For though I am free from all men, I have made myself a slave to all, that I might win the more. 1 Corinthians 9:19 NASB
A slave to all – This verse is probably the bulwark of religious relevance. We are taught that if we want to get the message out to the masses, we must embrace the environment of our pagan targets. We don’t mean that we take on the morality of the masses. We still hold on to Christian values. But we have to be where the non-believers are if we are going to “save their souls.” The problem, of course, is how we engage.
“In Acts 17:28 Paul debates with philosophers and quotes a local philosopher, Aratus from Phaenomena 5; in Titus 1:12 he quotes Epimenides; in 1 Cor. 15:33, he quotes Meander. (Hegg 40) but this Hellenism makes him no less Jewish in his own eyes or in the eyes of the Jews around him. He still declares that he, like James, still lives according to the law (Acts 21:24), has a zeal for Torah (Acts 22:3), declares himself to be a Pharisee (Acts 23:6), a Hebrew of Hebrews (Phil 3:4-6) and at the end of his life, recounts that he served God ‘the way my forefathers did…’ (2 Tim 1:3)”
What does Paul mean when he says “a slave to all”? Does it mean we accommodate to the cultural modes in order to gain entrance and acceptance? Paul’s life says, “No!” Paul knew his opponent’s positions. He knew their thinking, their assumptions and their lifestyles. But knowing is not accommodating. Becoming a slave (doulos) is not the same as becoming a proponent or even a tolerant observer. Paul never stopped living according to Torah. But he understood the perceived reality of those outside Torah.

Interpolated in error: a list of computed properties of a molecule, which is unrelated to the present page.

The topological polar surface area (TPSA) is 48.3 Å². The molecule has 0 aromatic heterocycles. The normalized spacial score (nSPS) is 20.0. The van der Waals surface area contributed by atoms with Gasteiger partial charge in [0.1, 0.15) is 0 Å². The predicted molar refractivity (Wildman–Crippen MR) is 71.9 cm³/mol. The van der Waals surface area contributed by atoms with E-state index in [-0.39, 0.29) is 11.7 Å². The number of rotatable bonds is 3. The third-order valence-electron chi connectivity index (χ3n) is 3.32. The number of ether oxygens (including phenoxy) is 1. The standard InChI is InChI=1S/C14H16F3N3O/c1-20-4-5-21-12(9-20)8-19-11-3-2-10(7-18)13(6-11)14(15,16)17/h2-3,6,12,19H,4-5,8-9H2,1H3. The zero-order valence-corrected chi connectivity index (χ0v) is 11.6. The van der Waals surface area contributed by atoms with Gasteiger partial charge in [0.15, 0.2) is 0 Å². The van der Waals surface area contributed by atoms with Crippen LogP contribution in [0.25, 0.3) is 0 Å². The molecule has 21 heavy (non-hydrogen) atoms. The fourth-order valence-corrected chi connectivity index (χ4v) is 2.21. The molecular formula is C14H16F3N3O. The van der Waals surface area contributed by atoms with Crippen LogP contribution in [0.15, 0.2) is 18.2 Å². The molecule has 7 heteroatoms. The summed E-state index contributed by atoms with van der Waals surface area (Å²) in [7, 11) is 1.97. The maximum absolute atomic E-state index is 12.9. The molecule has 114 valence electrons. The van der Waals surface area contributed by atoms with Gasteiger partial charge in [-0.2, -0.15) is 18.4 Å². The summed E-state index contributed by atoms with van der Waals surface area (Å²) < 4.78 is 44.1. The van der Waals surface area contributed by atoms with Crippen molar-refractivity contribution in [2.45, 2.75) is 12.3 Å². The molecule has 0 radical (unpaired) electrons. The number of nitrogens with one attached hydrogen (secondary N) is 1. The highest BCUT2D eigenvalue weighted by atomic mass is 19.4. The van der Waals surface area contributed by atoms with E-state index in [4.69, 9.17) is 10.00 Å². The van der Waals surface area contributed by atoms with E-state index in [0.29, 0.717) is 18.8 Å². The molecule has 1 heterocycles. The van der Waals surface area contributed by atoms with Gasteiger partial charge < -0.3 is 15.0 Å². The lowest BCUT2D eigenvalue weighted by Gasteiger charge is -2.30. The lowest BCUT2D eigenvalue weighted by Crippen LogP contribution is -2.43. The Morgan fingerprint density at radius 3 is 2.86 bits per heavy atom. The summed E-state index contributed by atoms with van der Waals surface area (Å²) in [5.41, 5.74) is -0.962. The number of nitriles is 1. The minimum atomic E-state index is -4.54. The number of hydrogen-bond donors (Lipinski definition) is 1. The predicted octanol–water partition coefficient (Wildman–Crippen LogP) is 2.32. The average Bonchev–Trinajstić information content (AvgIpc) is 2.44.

Some time ago one of my graduate students refused to take a class I offered on prayer because I assigned Henri Nouwen’s book, The Way of the Heart. In his mind, Nouwen’s work was tainted by the fact that Nouwen openly admitted to homosexual feelings. There is no evidence that I know that Nouwen ever acted on those feelings, but this student rejected Nouwen simply because he had the feelings. I was reminded of Paul’s statement. If I don’t know what the world looks like from the perspective of someone who struggles with homosexuality, what do I have to offer as consolation and forgiveness? If my worldview of God’s order excludes even reading thoughts about prayer from a man who struggles, then point me to the monastery. Paul knew his Greek philosophers and playwrights because he wanted to address their world. But Paul didn’t change his practice one bit. His foundation remained firm. It had to if he was going to speak truth into the lives of those who were lost.
I am amazed when I encounter individuals who refuse any contact with non-Christian thought on the basis that the thinking of non-Christians can’t be true because the authors aren’t believers. Any short course in the history of doctrine will convince you that believers are just as much subject to error. The secret is constant renewal and review. Keep going back to the text and asking, “Do I still understand this passage as I once did?” Become a slave to all by understanding what they believe. Only then can you ask the most telling question, “How’s that working out for you?”
Topical Index: slave, doulos, 1 Corinthians 9:19
 Donna Dozier, Losing Your Religion, p. 14.